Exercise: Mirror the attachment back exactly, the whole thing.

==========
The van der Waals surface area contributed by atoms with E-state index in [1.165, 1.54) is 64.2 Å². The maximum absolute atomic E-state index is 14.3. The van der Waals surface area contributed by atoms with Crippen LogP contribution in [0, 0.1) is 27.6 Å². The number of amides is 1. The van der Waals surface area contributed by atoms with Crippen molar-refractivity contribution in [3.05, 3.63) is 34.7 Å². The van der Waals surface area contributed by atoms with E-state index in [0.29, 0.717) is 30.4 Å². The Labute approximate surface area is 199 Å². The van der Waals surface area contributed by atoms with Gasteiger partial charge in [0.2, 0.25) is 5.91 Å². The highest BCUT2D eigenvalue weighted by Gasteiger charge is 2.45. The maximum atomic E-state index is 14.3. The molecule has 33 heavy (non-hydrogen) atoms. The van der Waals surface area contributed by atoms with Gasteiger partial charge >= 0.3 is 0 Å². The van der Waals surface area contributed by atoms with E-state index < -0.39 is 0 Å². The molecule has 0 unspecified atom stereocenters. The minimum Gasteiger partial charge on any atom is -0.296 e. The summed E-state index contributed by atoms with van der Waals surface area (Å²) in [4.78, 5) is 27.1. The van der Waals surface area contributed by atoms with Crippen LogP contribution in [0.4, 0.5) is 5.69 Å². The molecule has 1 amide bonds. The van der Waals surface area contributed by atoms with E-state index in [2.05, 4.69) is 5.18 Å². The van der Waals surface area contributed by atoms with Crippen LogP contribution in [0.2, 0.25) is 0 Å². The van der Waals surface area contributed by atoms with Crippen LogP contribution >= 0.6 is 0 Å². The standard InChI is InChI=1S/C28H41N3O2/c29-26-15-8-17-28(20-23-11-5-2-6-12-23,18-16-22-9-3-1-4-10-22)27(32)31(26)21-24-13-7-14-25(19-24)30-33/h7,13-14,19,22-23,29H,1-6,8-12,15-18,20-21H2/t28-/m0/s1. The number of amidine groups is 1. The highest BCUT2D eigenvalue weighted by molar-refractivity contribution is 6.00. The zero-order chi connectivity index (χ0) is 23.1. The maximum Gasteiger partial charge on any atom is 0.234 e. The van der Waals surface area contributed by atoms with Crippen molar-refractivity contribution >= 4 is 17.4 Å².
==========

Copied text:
The van der Waals surface area contributed by atoms with E-state index in [1.165, 1.54) is 64.2 Å². The maximum absolute atomic E-state index is 14.3. The van der Waals surface area contributed by atoms with Crippen LogP contribution in [0, 0.1) is 27.6 Å². The number of amides is 1. The van der Waals surface area contributed by atoms with Crippen molar-refractivity contribution in [3.05, 3.63) is 34.7 Å². The van der Waals surface area contributed by atoms with E-state index in [0.29, 0.717) is 30.4 Å². The Labute approximate surface area is 199 Å². The van der Waals surface area contributed by atoms with Gasteiger partial charge in [0.2, 0.25) is 5.91 Å². The highest BCUT2D eigenvalue weighted by Gasteiger charge is 2.45. The maximum atomic E-state index is 14.3. The molecule has 33 heavy (non-hydrogen) atoms. The van der Waals surface area contributed by atoms with Gasteiger partial charge >= 0.3 is 0 Å². The van der Waals surface area contributed by atoms with E-state index < -0.39 is 0 Å². The molecule has 0 unspecified atom stereocenters. The minimum Gasteiger partial charge on any atom is -0.296 e. The summed E-state index contributed by atoms with van der Waals surface area (Å²) in [4.78, 5) is 27.1. The van der Waals surface area contributed by atoms with Crippen LogP contribution in [0.4, 0.5) is 5.69 Å². The molecule has 1 amide bonds. The van der Waals surface area contributed by atoms with E-state index in [2.05, 4.69) is 5.18 Å². The van der Waals surface area contributed by atoms with Crippen LogP contribution in [0.2, 0.25) is 0 Å². The van der Waals surface area contributed by atoms with Crippen LogP contribution >= 0.6 is 0 Å². The standard InChI is InChI=1S/C28H41N3O2/c29-26-15-8-17-28(20-23-11-5-2-6-12-23,18-16-22-9-3-1-4-10-22)27(32)31(26)21-24-13-7-14-25(19-24)30-33/h7,13-14,19,22-23,29H,1-6,8-12,15-18,20-21H2/t28-/m0/s1. The number of amidine groups is 1. The highest BCUT2D eigenvalue weighted by molar-refractivity contribution is 6.00. The zero-order chi connectivity index (χ0) is 23.1. The maximum Gasteiger partial charge on any atom is 0.234 e. The van der Waals surface area contributed by atoms with Crippen molar-refractivity contribution >= 4 is 17.4 Å².